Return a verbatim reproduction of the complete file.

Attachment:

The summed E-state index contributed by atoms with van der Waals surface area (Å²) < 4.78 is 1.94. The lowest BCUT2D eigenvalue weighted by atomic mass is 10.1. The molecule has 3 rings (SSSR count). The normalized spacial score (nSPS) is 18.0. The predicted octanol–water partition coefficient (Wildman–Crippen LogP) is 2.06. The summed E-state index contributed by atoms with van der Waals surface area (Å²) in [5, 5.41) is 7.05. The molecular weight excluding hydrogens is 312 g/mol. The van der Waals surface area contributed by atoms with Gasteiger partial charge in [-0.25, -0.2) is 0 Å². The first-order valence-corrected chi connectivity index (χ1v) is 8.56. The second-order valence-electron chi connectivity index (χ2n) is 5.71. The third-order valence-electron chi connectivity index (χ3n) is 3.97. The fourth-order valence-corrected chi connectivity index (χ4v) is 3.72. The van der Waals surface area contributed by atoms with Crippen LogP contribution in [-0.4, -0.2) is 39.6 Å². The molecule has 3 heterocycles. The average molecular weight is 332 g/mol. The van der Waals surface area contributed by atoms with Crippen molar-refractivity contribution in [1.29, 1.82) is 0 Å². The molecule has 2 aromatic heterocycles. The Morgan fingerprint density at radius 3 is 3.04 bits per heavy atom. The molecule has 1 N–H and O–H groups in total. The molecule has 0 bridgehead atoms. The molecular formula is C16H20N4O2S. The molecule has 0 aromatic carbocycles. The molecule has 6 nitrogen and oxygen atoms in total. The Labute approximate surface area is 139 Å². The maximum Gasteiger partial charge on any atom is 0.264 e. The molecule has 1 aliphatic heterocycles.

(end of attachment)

The summed E-state index contributed by atoms with van der Waals surface area (Å²) < 4.78 is 1.94. The lowest BCUT2D eigenvalue weighted by atomic mass is 10.1. The molecule has 3 rings (SSSR count). The normalized spacial score (nSPS) is 18.0. The predicted octanol–water partition coefficient (Wildman–Crippen LogP) is 2.06. The summed E-state index contributed by atoms with van der Waals surface area (Å²) in [5, 5.41) is 7.05. The molecular weight excluding hydrogens is 312 g/mol. The van der Waals surface area contributed by atoms with Gasteiger partial charge in [-0.25, -0.2) is 0 Å². The first-order valence-corrected chi connectivity index (χ1v) is 8.56. The second-order valence-electron chi connectivity index (χ2n) is 5.71. The third-order valence-electron chi connectivity index (χ3n) is 3.97. The fourth-order valence-corrected chi connectivity index (χ4v) is 3.72. The van der Waals surface area contributed by atoms with Crippen LogP contribution in [-0.4, -0.2) is 39.6 Å². The molecule has 3 heterocycles. The average molecular weight is 332 g/mol. The van der Waals surface area contributed by atoms with Crippen molar-refractivity contribution in [1.29, 1.82) is 0 Å². The molecule has 2 aromatic heterocycles. The Morgan fingerprint density at radius 3 is 3.04 bits per heavy atom. The molecule has 1 N–H and O–H groups in total. The molecule has 0 bridgehead atoms. The molecular formula is C16H20N4O2S. The molecule has 0 aromatic carbocycles. The molecule has 6 nitrogen and oxygen atoms in total. The Labute approximate surface area is 139 Å². The maximum Gasteiger partial charge on any atom is 0.264 e. The molecule has 1 aliphatic heterocycles.